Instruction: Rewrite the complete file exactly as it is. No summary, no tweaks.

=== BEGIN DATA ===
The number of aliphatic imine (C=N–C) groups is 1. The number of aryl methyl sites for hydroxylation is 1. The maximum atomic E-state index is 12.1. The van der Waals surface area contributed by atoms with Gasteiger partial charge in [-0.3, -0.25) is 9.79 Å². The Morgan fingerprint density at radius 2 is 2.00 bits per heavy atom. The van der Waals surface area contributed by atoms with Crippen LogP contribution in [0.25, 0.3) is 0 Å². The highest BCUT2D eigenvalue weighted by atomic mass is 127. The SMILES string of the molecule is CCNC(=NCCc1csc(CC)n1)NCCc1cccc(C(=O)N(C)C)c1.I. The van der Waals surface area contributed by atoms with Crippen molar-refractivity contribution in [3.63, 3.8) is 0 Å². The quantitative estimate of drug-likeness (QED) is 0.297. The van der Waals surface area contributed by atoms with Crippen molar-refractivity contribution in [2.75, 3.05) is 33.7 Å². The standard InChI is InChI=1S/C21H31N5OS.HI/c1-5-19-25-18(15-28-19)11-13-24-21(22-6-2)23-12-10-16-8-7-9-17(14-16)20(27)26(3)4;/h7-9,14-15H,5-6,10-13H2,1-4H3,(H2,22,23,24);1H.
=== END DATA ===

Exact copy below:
The number of aliphatic imine (C=N–C) groups is 1. The number of aryl methyl sites for hydroxylation is 1. The maximum atomic E-state index is 12.1. The van der Waals surface area contributed by atoms with Gasteiger partial charge in [-0.3, -0.25) is 9.79 Å². The Morgan fingerprint density at radius 2 is 2.00 bits per heavy atom. The van der Waals surface area contributed by atoms with Crippen LogP contribution in [0.25, 0.3) is 0 Å². The highest BCUT2D eigenvalue weighted by atomic mass is 127. The SMILES string of the molecule is CCNC(=NCCc1csc(CC)n1)NCCc1cccc(C(=O)N(C)C)c1.I. The van der Waals surface area contributed by atoms with Crippen molar-refractivity contribution in [3.63, 3.8) is 0 Å². The quantitative estimate of drug-likeness (QED) is 0.297. The van der Waals surface area contributed by atoms with Crippen molar-refractivity contribution in [2.75, 3.05) is 33.7 Å². The standard InChI is InChI=1S/C21H31N5OS.HI/c1-5-19-25-18(15-28-19)11-13-24-21(22-6-2)23-12-10-16-8-7-9-17(14-16)20(27)26(3)4;/h7-9,14-15H,5-6,10-13H2,1-4H3,(H2,22,23,24);1H.